- Flowers: Flowers of Daisy are edible. Flower buds and petals are also consumed in salads. Green shoots can be pickled like capers. The flowers, before opening, can just be eaten in salads, providing a pleasant taste reminiscent of walnut.
The medicinal properties of Daisy were already registered in Gerard’s Herbal, in 1596. In folk medicine, the flowers are macerated in water to prepare a cough remedy. It removes mucus and rheumatism. Externally, daisy preparations help heal wounds, treats bruises and cardinals. It is also used in homeopathic preparations.
* Learn about its medicinal properties.
Composition of daisy
- Carbohydrates: glucose, rhamnose, arabinose, inulin.
- Fiber: mucilage.
- Vitamin C: daisy leaves have very high content in vitamin C, 100mg. of vitamin C per 100g. fresh leaves. This content is comparable to that of lemons, for example.
- Triterpenoid saponins (2.7%): triterpenoid esters 1 and 2. High content in roots.
- Flavonoids: apigenin glycosides, aglycones (apigenin, kaempferol, quercetin), flavonol glycosides.
- Malic acid, tartaric acid.
- Oxalates: due to its content of oxalates, we recommend boiling the leaves before eating, and discard the cooking water. Oxalates are left in the cooking water.
- Yellow dye: anthoxanthin.
|Family||Asteraceae o Compositae|
The genus Bellis spp. includes various types of daisies:
- Annual daisy (Bellis annua): A daisy with an annual cycle.
- Common daisy (Bellis perennis): small perennial daisy that remains evergreen. Common in central and northern Europe. Widespread in Asia Minor and naturalized in North America and New Zealand.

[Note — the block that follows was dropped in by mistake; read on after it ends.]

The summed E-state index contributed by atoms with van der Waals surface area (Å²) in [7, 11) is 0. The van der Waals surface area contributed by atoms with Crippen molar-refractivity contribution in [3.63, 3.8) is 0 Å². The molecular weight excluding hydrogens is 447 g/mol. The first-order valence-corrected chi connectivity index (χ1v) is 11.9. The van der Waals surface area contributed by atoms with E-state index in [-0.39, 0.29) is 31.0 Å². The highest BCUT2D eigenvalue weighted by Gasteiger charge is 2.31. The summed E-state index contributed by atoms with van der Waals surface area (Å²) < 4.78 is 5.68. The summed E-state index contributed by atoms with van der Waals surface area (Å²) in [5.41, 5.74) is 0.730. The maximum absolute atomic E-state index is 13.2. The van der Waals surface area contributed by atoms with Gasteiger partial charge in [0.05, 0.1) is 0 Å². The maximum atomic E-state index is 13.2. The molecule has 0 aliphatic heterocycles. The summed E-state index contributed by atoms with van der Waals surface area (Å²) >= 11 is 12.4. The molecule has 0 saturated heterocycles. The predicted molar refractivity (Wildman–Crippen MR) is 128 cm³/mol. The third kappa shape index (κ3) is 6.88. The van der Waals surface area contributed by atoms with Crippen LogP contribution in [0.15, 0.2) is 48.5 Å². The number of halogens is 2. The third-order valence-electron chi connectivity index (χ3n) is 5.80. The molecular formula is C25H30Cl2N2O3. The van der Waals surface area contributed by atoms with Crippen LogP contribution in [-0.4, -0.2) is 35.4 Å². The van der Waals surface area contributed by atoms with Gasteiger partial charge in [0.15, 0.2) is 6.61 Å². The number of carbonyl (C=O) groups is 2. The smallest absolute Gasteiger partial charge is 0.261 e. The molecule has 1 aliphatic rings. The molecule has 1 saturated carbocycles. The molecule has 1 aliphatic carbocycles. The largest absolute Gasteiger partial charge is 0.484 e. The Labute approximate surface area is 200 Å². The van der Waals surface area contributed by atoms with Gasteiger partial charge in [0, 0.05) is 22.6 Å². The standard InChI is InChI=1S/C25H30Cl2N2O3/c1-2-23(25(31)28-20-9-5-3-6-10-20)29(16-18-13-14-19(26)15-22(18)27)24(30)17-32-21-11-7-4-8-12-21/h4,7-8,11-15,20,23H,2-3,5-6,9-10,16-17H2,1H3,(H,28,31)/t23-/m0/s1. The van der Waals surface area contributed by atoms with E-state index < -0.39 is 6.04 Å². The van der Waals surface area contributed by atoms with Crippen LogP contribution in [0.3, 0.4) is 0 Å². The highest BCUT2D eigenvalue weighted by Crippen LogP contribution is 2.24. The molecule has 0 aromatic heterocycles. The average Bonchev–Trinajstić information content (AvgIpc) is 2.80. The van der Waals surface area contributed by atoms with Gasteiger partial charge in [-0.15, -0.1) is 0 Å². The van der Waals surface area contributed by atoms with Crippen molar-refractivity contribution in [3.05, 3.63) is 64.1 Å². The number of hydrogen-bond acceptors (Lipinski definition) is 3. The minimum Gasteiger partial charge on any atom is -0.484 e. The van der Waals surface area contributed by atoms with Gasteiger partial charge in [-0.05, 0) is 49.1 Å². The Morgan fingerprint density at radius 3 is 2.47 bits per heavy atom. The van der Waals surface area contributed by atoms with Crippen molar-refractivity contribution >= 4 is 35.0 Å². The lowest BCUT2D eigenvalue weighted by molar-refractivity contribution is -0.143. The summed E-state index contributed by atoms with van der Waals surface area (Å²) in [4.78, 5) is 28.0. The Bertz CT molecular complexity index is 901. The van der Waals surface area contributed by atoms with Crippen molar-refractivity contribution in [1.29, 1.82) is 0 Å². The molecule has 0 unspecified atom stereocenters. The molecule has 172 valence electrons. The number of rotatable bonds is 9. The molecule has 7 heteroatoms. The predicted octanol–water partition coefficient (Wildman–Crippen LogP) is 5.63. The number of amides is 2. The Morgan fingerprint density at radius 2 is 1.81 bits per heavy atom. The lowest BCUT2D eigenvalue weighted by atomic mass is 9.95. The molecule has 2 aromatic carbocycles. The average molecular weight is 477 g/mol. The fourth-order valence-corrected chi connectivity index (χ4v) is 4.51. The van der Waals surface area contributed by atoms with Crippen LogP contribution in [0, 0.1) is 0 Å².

- Southern daisy (Bellis sylvestris): Wild daisy, with larger leaves and bigger flowers than Bellis perennis and B. annua.
Some authors believe that the gender of this species, Bellis, derives from latin bellum, that means war, in reference to its leaves that help heal wounds and bruises.
This beautiful flower caused great anger among the German rulers in the eighteenth century. It was attributed with abortifacient properties, and that is why it was banned and exterminated nationwide. Currently, there is no evidence yet that this plant is actually abortifacient.
In Roman mythology, the origin of common daisy was attributed to voluntary metamorphosis that Belides nymph underwent, to hide from Vertumnus, god of gardens and shepherds, who pursued her.
Christians believe this flower originated from the tears of Mary Magdalene.
More information about daisy.